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Mexican Revolution
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Mexican Revolution

The Mexican Revolution was a period of instability and civil war in Mexico which began with popular rejection of dictator Porfirio Díaz in 1910 and ended with the Institutional Revolutionary Party (PRI) in control of Mexico in the 1930s.

After Francisco I. Madero lost the 1910 presidential election against dictator Porfirio Diaz in results that were widely considered rigged, Madero and other men belonging to the Liberal Party fled to the United States to make what became known as the San Luis Plan. This document, named for the city of San Luis Potosí, declared the election to be null and void and invited the population to take up arms agaist the Díaz government on November 20 that same year. It ignited many rebellions (each with their own Plans) around the country, involving men like Aquiles Serdán, Pancho Villa, the anarchist inspired Emiliano Zapata and, later, Venustiano Carranza and Álvaro Obregón.

Although Porfirio Díaz was thrown out of office and into exile in less than a year, personal ambitions and lack of a single leadership caused the fighting to extend for many years. Newly elected President Madero enjoyed support from neither his former allies, who claimed the revolution's goals hadn't been met, nor the members of the old regime; in 1913, he was murdered along with his vice-president. Former revolutionary and Chief of Armed Forces Victoriano Huerta then took power, and was quickly accused of plotting Madero's murder in accordance with the United States ambassador, causing the war to continue.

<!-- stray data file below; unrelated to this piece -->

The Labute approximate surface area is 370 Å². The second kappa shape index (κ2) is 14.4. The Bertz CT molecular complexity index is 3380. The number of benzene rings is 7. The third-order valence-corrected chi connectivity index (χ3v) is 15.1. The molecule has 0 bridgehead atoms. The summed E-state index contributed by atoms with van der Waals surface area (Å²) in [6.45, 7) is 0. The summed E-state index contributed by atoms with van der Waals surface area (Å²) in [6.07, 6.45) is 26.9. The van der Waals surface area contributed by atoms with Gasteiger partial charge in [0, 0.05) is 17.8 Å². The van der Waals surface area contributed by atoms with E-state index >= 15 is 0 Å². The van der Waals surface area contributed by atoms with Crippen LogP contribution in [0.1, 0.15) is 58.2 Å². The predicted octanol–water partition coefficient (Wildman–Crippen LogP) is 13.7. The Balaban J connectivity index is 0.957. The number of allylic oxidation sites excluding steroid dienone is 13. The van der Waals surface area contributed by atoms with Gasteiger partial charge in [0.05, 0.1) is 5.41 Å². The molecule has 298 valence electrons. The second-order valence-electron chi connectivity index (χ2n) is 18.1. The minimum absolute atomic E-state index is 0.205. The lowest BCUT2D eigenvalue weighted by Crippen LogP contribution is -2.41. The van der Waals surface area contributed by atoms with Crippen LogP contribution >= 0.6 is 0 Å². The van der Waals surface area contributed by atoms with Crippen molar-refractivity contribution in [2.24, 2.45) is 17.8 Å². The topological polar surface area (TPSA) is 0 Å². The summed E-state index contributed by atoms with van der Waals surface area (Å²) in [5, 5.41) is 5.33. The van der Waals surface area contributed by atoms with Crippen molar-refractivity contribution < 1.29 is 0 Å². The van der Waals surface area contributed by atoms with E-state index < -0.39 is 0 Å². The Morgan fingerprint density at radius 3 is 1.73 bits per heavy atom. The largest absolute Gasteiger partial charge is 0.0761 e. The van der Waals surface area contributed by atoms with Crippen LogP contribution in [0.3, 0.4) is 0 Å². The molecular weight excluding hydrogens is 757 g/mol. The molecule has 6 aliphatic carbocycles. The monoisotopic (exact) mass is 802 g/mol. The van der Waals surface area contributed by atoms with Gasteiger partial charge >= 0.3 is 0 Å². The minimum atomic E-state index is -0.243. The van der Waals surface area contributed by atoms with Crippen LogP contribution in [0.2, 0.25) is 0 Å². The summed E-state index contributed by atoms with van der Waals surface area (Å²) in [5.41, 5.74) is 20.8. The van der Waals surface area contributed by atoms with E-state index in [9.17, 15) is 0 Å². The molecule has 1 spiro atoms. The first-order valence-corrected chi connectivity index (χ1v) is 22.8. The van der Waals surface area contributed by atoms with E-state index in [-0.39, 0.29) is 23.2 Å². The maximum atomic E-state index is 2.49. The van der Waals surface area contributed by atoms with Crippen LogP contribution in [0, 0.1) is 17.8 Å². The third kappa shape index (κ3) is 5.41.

After years of political and military turmoil, characterized by revolutionary heroes assassinating one another (Obregón killed Carranza, who had killed Zapata in an ambush), the country stabilized in the 1930s after the foundation of the Nationalist Mexican Party (PNM, which later became the Institutional Revolutionary Party, PRI) by then President Plutarco Elías Calles, another revolutionary general. The PNM succeeded in convincing most of the remaining generals to dissolve their personal armies and create the Mexican Army, and so the creation of the party is considered by some to be the real end of the Mexican Revolution.

The Revolution also created a political tradition of loyalty (some claim submission) to the current President, a tradition that lasted around sixty years.

See also: History of Mexico, Tampico Affair